|Don't ask to ask, just ask|
I mostly agree with you, dragonchild, except for this small piece (which does not deprive you of your well deserved ++):
unit-testing is still black-box testing
The blackness of the boxes you test with, are orthogonal to the phase of testing you are at. Seriously, you can base your cases on the documented behavior (what the code is supposed to do) and also add cases to stress the inner workings of the code you're looking at.
If you generalize, you'll see that you cannot insure you're achieving the desired level of test coverage, unless you peek under the hood and verify that the code is being excercised in the intended (or unintended, depending on who you ask) way.
The point is that you must try to use both, black box and white box, as long as you can. As you progress in the scope of your tests (ie, you move from unit testing to system testing also called integration testing), the number of cases / paths makes the white box approach too resource intensive.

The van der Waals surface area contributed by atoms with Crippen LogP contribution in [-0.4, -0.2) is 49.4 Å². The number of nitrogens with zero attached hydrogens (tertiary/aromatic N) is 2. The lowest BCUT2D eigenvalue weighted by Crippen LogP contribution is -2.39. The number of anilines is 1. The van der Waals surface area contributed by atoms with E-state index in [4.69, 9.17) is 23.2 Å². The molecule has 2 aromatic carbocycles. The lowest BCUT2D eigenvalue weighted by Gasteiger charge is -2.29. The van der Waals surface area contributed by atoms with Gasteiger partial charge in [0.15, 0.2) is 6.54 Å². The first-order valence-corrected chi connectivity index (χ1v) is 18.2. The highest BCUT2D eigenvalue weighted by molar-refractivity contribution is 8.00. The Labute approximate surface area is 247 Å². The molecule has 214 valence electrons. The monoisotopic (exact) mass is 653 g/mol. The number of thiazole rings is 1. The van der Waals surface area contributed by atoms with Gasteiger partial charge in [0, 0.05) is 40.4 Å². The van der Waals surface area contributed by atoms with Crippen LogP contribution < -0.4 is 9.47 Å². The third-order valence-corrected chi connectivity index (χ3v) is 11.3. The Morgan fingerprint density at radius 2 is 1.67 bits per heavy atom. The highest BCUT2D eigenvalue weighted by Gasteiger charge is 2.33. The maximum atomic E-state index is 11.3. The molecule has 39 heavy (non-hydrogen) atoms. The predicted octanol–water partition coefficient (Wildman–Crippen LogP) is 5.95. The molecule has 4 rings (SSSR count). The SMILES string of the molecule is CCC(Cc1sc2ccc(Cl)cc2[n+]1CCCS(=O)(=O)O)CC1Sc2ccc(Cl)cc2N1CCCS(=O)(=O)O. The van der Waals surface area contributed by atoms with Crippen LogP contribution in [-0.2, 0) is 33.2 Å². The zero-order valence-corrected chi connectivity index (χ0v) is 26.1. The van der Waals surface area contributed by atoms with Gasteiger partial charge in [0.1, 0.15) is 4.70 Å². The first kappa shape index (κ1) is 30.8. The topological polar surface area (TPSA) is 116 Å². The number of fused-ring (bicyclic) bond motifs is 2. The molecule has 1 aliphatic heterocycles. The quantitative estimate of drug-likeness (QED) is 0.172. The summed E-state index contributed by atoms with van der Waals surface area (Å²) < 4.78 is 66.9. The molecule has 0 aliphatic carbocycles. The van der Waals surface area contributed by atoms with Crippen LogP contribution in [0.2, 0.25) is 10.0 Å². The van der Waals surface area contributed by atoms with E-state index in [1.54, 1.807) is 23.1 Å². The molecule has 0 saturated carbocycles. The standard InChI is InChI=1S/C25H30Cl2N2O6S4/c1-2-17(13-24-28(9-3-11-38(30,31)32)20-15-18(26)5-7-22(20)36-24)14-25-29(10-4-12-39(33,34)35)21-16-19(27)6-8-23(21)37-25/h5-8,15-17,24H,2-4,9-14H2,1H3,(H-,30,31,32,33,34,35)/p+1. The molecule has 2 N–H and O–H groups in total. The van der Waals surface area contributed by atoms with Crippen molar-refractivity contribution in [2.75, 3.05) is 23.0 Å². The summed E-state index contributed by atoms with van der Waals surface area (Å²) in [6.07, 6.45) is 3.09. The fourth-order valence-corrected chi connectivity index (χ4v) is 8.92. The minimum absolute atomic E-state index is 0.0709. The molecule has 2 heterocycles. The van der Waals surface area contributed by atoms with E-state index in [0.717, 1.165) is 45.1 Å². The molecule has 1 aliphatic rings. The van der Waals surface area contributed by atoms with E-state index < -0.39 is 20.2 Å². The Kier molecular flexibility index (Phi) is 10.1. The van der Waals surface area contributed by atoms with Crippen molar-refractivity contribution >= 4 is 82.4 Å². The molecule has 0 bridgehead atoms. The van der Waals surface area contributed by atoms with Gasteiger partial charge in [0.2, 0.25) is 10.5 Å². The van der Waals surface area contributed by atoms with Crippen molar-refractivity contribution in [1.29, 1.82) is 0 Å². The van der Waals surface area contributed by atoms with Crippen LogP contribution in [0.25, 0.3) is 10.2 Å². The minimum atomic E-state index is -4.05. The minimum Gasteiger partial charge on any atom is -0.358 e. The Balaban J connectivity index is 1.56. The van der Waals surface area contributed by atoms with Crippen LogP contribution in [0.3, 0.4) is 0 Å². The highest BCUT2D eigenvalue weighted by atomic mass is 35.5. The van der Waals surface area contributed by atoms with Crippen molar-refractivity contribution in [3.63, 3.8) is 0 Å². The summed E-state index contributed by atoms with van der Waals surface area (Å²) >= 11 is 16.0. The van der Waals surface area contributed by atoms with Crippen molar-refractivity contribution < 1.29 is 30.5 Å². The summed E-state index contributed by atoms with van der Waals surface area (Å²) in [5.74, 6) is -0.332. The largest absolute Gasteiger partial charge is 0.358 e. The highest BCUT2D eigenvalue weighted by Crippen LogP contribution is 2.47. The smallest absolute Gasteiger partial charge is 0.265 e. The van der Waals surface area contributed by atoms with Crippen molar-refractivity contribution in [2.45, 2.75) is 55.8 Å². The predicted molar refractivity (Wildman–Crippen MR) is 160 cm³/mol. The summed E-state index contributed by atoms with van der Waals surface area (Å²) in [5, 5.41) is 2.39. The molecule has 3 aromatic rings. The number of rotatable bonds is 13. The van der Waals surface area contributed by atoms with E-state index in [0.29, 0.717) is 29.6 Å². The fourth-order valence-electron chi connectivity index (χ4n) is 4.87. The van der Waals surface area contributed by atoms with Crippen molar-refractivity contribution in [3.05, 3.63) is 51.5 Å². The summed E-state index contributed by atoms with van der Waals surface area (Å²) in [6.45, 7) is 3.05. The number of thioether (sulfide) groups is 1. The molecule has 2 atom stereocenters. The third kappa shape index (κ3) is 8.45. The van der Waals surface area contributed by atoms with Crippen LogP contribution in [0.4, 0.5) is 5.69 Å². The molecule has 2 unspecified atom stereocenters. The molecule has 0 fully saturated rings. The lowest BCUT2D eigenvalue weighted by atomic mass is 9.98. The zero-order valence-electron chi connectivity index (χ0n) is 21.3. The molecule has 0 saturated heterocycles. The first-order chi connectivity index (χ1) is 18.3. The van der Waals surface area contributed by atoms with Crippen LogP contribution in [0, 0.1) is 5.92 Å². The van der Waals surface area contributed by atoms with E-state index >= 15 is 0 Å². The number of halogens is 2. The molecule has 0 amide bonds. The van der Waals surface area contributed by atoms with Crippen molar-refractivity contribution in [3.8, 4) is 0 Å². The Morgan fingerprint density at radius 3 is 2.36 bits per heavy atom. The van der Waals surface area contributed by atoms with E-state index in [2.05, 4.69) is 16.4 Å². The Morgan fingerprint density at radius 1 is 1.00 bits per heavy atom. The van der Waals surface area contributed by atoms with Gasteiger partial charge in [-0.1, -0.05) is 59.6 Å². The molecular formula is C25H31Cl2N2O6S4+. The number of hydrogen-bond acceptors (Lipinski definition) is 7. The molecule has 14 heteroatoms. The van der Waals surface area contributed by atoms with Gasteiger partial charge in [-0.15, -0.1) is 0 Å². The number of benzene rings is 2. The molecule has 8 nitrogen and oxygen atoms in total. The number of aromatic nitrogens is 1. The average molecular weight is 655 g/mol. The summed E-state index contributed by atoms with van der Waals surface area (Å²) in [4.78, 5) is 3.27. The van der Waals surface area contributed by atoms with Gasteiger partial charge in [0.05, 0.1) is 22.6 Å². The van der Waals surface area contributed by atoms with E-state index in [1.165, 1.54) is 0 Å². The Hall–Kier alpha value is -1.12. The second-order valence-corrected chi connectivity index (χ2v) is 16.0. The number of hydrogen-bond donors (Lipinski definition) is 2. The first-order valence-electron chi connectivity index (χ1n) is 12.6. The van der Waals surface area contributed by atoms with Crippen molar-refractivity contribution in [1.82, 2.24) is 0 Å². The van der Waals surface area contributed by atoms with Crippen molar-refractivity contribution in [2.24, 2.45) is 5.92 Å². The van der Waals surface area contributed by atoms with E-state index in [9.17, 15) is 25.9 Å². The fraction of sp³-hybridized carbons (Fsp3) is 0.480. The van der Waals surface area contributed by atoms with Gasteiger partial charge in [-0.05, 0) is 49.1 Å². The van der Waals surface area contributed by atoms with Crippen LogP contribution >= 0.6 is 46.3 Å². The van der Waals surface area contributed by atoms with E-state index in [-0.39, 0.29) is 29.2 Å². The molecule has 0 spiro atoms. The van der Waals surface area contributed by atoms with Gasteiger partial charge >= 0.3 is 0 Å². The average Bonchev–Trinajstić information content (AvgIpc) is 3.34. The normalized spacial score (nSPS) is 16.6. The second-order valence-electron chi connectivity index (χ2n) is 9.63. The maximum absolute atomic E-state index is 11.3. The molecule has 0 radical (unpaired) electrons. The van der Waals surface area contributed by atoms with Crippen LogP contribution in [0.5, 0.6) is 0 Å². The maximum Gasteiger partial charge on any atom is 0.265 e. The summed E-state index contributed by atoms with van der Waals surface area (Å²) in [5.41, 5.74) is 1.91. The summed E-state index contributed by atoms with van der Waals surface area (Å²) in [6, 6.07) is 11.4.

Otherwise, you may have all the test cases you want, and still miss bugs because you did not see how the actual code did something in particular.
But even when white box can help provide more effective test cases, this does not mean you can forget about black box testing. If you rewrite a substantial part of the code, chances are your white-box test cases become less effective, because they may now be tickling different code, or in different ways. But your black-box tests will still be verifying that at least, the interface is working as expected.
Update: pg is right in the money (++ too): For unit testing, most of the time, it is a mixture of white box testing and black box testing (...)
-lem, but some call me fokat
In reply to Re^2: Neither system testing nor user acceptance testing is the repeat of unit testing (OT)